Johnson & Johnson used the contentious “Texas two-step” bankruptcy strategy to halt 38,000 personal injury cases claiming its talc-based baby powder caused cancer. Now, the company wants to block cases from two states who claim it misrepresented the safety of a consumer product it sold for decades.
A New Jersey court is set on Tuesday to consider a request by a J&J subsidiary to stop New Mexico and Mississippi from proceeding with their lawsuits against the parent company. Legal experts say the decision could set a precedent over whether and to what extent corporations can use the Chapter 11 bankruptcy process to manage lawsuits alleging violations of state consumer protection regulations.
Once in bankruptcy, the court allowed the subsidiary to stay the 38,000 personal injury cases that have been filed against J&J over talc. It was a controversial move — critics said it will deny litigants a jury trial and pressure them to accept settlements, while J&J argues it has helped it to manage billions of dollars’ worth of legal claims. J&J has established a $2bn trust to facilitate settlements in those cases.
J&J has already ceased sales of talc-based powder in the US and Canada, and said recently it would phase out worldwide sales of its talc-based baby powder in 2023. It said its position — that the product is safe and does not cause cancer — has not changed.
In addition to the personal injury cases in bankruptcy court, some states have also sued, alleging the company marketed and sold its talc to consumers despite knowing it was sometimes tainted with cancer-causing asbestos, in violation of consumer protection laws.
Forty US states and the District of Columbia are in talks with the LTL subsidiary for a potential settlement of consumer protection claims, they said in a filing. But two others, New Mexico and Mississippi, are seeking to take their cases to trial in their respective state courts.
LTL has asked the bankruptcy court to issue an injunction preventing them from doing so. Allowing the litigation to move ahead would interfere with the company’s ability to resolve the personal injury cases through the bankruptcy process and undermine ongoing mediation efforts on similar issues with the other states, the company said.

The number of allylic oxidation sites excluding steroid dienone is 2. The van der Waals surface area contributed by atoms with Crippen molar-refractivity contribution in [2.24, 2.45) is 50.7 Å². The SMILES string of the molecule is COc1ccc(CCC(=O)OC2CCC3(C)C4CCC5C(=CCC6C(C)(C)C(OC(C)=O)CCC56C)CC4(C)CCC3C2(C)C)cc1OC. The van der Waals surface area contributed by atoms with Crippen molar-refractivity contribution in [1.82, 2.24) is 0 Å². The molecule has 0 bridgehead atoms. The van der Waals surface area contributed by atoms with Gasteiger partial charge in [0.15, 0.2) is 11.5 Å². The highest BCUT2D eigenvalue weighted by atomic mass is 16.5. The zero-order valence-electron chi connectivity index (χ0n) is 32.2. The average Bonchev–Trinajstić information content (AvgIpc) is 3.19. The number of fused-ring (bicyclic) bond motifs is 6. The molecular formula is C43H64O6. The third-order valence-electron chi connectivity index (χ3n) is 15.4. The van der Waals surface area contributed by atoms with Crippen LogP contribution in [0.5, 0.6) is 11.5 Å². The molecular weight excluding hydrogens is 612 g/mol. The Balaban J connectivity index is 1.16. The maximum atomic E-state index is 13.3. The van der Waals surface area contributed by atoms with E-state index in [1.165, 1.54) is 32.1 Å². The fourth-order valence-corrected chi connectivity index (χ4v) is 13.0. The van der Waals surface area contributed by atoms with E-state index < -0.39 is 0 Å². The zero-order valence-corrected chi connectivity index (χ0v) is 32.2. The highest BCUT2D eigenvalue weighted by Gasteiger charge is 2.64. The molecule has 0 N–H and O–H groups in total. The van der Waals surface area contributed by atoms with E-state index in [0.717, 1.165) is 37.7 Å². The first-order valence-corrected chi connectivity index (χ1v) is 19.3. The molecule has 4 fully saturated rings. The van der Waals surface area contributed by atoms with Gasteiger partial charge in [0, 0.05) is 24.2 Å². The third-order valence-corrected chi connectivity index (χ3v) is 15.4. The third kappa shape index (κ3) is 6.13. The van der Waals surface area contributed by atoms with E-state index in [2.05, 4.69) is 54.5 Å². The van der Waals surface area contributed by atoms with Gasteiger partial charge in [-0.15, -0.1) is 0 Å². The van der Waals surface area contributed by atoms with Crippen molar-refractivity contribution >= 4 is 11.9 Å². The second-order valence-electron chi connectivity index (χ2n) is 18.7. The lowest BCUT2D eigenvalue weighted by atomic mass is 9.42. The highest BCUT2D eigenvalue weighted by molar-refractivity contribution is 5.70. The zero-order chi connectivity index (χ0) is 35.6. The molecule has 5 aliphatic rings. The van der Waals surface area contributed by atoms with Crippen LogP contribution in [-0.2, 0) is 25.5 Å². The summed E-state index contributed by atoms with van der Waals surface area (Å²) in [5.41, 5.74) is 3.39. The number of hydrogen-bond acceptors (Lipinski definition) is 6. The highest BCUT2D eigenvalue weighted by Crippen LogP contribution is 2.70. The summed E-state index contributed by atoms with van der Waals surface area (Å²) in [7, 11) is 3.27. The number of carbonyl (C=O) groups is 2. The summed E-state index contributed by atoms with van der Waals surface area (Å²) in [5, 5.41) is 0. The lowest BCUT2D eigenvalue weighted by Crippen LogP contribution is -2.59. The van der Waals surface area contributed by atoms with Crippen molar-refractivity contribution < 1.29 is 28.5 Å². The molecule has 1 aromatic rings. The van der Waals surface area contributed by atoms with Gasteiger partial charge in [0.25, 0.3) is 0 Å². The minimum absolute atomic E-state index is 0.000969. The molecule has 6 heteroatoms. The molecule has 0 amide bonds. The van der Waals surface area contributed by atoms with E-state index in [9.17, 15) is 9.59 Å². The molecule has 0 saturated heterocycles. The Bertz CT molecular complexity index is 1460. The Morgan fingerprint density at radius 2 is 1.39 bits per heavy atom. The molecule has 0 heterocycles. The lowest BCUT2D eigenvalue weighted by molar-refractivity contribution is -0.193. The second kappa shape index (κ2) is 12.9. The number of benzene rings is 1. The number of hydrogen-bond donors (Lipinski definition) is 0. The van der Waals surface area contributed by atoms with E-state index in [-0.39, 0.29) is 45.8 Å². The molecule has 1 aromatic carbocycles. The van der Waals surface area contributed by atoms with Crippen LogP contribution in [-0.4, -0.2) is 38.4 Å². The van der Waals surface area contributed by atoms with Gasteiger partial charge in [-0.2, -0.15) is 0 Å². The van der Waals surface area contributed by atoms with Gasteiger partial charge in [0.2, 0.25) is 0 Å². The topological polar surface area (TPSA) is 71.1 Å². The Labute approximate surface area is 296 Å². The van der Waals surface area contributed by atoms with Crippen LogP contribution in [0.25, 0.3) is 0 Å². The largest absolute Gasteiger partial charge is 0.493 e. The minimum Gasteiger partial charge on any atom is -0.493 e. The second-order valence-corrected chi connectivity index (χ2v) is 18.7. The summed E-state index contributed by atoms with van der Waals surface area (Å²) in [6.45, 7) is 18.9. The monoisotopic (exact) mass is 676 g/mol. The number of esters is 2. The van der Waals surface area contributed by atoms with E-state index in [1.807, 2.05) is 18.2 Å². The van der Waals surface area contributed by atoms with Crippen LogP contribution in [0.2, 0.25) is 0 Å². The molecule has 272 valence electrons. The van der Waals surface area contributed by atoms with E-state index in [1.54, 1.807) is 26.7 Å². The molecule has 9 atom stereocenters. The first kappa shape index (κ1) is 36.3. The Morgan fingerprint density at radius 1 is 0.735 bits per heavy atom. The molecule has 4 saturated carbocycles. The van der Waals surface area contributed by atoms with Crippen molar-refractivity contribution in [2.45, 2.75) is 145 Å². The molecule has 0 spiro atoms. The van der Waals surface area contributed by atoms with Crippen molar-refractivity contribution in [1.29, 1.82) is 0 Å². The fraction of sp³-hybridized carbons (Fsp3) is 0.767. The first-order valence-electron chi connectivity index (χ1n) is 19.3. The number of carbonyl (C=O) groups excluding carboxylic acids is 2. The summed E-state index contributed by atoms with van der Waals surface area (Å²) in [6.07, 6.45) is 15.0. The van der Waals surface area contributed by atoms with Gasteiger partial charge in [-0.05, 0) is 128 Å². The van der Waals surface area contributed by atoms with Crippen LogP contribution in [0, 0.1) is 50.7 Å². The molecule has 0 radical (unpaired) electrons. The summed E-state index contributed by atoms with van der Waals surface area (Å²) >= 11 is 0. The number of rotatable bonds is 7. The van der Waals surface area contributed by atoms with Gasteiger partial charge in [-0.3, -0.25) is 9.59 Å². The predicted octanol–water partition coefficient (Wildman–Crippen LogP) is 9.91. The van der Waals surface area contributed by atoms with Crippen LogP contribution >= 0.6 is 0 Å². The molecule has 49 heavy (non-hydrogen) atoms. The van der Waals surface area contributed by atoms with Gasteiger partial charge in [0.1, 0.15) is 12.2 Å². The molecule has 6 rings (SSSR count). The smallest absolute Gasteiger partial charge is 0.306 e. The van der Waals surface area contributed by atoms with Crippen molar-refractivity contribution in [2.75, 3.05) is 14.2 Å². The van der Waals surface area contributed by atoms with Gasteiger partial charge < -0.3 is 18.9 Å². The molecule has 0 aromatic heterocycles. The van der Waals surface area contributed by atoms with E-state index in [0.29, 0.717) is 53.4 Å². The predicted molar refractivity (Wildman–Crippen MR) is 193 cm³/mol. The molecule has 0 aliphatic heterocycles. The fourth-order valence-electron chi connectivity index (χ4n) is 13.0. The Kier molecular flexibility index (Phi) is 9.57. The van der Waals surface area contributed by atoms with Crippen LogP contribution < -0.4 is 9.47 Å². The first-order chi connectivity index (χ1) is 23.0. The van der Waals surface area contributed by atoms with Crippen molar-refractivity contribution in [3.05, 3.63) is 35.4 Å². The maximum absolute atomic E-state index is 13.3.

“The continued pursuit of the state actions is not an exercise of the states’ police power, but rather an effort to collect fines and penalties for past conduct from the debtor and other parties,” it said in a filing.
The states’ cases involve similar factual allegations but are distinct from the personal injury claims, which represent individuals who allegedly developed cancer as a result of using J&J’s talc-based baby powder. New Mexico and Mississippi are seeking monetary damages and penalties, as well as the ability to exercise state consumer protection powers to prevent it from resuming talc sales.
Both states oppose the request to put their cases on hold, alleging it makes a “mockery” of bankruptcy law and seeks to trample states’ right to “exercise police and regulatory powers”, according to court filings.
“This is a bridge too far in a case already replete with questionable manipulations of the bankruptcy code by one of the wealthiest corporations on earth,” the states wrote in the filing.
“[LTL] apparently believes . . . the bankruptcy code is the ultimate trump card — the court can simply waive its wand and principles of federalism vanish while a multi-billion-dollar entity contorts the bankruptcy code to shield itself from the states’ constitutional and statutory exercise of their police and regulatory powers.”
Jared Ellias, a professor of law at Harvard Law School, said a decision against the states “would be a precedent-setting order” for companies facing state law or consumer protection actions and hoping to use the bankruptcy system to block or stall those cases.
Several companies facing asbestos-related claims, including Georgia-Pacific, a US unit of France-based Saint-Gobain and Trane Technologies, have deployed the same “Texas two-step” bankruptcy scheme as J&J.
And last month 3M placed its Aearo subsidiary into Chapter 11 in a bid to resolve hundreds of thousands of claims linked to allegedly defective earplugs. Claimants are challenging 3M’s bankruptcy in a case that began on Monday.